“The Story of an Hour” by Kate Chopin is a short story which was first published in Vogue magazine in 1894. Although first titled “The Dream of an Hour”, the first reprinting in 1895 changed the title to what we know today. Below we’ll discuss several important symbols and examples of irony in this story.
If you haven’t read the story yet - swing on over to KateChopin.org and read the whole story online.
The first section of our analysis deals with symbols:
Heart Troubles - The heart is traditionally a symbol of an individual’s emotional core. The first sentence of “The Story of an Hour” informs us that Mrs. Mallard has heart troubles. Her physical heart problems symbolize her emotional heart problems as it relates to marriage.
The Heart (part 2) - The heart of any society is the family and a marriage between a man and a woman is the essential foundation of the family. Mrs. Mallard’s heart troubles may represent the peril in which the late 19th century institution of marriage finds itself on account of the inequalities therein.
Mrs. Mallard - Keeping in mind the above examples of an ailing heart, Mrs. Mallard could be said to represent women of her time period who were unable to find happiness in marriage and motherhood, not because it’s not found there, but because their freedoms within marriage are restricted.
Spring Time - In her room, Mrs, Mallard “could see in the open square before her house the tops of trees that were all aquiver with the new spring life.” Her heart, too, is all aquiver with a new life and a new hope.
Patches of Blue Sky - There were also “patches of blue sky showing here and there through the clouds that had met and piled one above the other in the west facing her window.” Light was breaking through what previously had been cover. It’s no accident that this light appears in the west, the end of the day. Previously, Mrs. Mallard longed for her life to end, thinking there would be nothing but restrictions. Now that end seems full of hope.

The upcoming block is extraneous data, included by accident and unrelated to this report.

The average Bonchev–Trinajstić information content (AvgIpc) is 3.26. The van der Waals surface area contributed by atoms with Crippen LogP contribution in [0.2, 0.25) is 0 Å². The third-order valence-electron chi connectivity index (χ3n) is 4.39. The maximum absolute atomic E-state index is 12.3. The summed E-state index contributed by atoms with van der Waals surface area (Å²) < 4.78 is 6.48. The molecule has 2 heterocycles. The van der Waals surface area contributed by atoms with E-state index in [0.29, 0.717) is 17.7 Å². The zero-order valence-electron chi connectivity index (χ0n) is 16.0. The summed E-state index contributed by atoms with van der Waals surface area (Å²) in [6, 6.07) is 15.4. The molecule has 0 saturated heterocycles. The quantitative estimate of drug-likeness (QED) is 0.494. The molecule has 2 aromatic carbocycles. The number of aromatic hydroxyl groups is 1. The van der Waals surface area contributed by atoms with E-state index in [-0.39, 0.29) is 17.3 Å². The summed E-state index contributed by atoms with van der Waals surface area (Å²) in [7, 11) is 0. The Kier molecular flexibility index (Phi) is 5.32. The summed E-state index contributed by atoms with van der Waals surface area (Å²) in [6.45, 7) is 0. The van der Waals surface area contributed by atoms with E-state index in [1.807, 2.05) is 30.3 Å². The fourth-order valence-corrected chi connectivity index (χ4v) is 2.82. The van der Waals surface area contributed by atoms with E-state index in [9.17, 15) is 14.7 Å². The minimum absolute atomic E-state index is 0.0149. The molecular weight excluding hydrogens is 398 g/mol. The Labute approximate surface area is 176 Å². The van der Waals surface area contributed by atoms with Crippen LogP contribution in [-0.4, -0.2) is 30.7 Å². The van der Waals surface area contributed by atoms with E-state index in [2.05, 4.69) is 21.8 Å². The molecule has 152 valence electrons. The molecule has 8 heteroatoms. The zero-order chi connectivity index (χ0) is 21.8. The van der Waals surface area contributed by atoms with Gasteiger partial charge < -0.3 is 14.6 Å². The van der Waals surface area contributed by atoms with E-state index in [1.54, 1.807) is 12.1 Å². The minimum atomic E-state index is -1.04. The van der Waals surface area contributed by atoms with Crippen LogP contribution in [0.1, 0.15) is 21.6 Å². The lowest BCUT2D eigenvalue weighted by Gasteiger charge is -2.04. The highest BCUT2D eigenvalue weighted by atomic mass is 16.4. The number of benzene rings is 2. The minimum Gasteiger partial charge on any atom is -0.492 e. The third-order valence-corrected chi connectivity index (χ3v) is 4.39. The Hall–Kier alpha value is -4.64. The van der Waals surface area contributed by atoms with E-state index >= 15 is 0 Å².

The Chair - Immediately after the news of her husband’s death, Mrs. Mallard races upstairs into her room: “there stood, facing the open window, a comfortable, roomy armchair. Into this she sank, pressed down by a physical exhaustion that haunted her body and seemed to reach into her soul.” The armchair symbolizes rest from her oppressive life and freedom from societal expectations.
The following examples demonstrate irony in the story.
- Mr. Mallard is dead…but he isn’t. Richards needs to be slapped around a bit, going around telling people that Mr. Mallard is dead when he isn’t. I don’t care that he got two telegrams. He needs to find out for sure. I haven’t seen this unreliable of a messenger since Friar John got held up on suspicion of small pox. When someone who’s supposed to be dead walks in, that’s situational irony.
- Mr. Mallard lives and Mrs. Mallard dies. That’s situational irony.
- Mr. Mallard dies. Mrs. Mallard cries…because she’s happy. You wouldn’t expect that.
- Josephine is worried that Mrs. Mallard has locked herself in her room and is making herself ill. She’s actually in there contemplating how wonderful her life’s going to be. That’s both situational and dramatic irony.
- Mrs. Mallard dies from the shock of seeing her husband. The doctors say she died from “the joy that kills.” We know Mrs. Mallard is no where near full of joy. That’s dramatic irony.
- Picture in the Public Domain: Kate Chopin, Wikimedia Commons
This post is part of the series: Short Story Study Guides, Part II
This look at commonly taught short stories will help you prepare for class discussion.